I teach high school students, and the visual design of Ready makes this kind of computational thinking accessible to them.
In brief: Ready is visually appealing, easy to use, quick to learn, and contains many powerful features of programming languages.
Where It Is Lacking
Ready lacks some of the more complex and powerful features that real programming languages might offer, like communicating with existing internet frameworks and performing higher level math functions. You are limited to the edges of the Ready “window” when you create your project. More complex operations may exist somewhere in the program (if not, perhaps in a future update?), but if they do they are not as overtly displayed and as easy to implement as some of the other features that have to do with object properties and movement. Additionally, there is no way to go “underneath the hood” and work with an actual programming language or pseudo-language in the context of the project you are working on. If this were possible, it would be the perfect next-step for students who are ready to move on to an intermediate stage between Ready’s point-and-click programming and actual programming languages.
However, in the way I would use Ready, I don’t anticipate many of my students needing these additional features.
Unless you pay for an upgraded version of Ready, you as a teacher do not have access to any kind of classroom control panel for administration and grading, and neither you or your students can “share” any of your projects on the open internet–the program is confined to the computer it was created on.
In brief: Ready sacrifices simplicity for power when compared to actual programming languages, but “power” is not necessarily Ready’s goal. For many of the features a teacher would want to use to manage class projects, you need to pay for an upgraded version.
Computational Thinking In English Class – A Lesson Using Ready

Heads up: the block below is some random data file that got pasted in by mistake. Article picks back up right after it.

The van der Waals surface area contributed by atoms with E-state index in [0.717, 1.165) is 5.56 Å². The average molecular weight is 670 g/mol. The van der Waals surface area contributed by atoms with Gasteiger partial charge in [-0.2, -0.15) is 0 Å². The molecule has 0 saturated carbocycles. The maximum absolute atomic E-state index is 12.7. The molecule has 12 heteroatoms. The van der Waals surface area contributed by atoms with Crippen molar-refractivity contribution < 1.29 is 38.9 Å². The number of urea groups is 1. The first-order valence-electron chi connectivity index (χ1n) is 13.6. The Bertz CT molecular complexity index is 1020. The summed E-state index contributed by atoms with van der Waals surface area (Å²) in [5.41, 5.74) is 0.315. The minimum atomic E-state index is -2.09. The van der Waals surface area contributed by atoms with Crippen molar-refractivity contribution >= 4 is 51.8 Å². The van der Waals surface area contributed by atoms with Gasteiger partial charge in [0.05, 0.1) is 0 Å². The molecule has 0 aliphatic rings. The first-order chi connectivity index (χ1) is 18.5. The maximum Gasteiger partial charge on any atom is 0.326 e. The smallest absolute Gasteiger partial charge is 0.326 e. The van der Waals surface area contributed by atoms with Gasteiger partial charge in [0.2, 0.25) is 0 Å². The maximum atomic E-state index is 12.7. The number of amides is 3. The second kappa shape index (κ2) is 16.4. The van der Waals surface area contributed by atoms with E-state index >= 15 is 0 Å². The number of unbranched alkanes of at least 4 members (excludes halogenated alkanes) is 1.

Ready is by nature a project-based tool that provides an avenue of exploration for students to sharpen their computational thinking skills. As an English teacher, using Ready all by its lonesome in my classroom doesn’t make a lot of sense. I don’t teach programming. I want my students to gain the benefits of computational thinking skills to augment the work we are doing with argumentation and critical thinking. In this case, Ready is a tool for using computational thinking skills to explore the concepts students are investigating in their reading and discussion.
Because of its primarily visual nature, Ready is best suited for creating simulations of physical spaces and displaying representations of the consequences of actions. In my English class, I ask students to complete a community profile project where they research, synthesize and communicate issues, concerns, attitudes, values, beliefs, and possible courses of action related to an issue within their community. As a part of completing that community profile project, students could use Ready to create a simulation that:
- demonstrates the consequences of particular courses of action
- helps students understand cause and effect relationships by exploring the concepts through computational thinking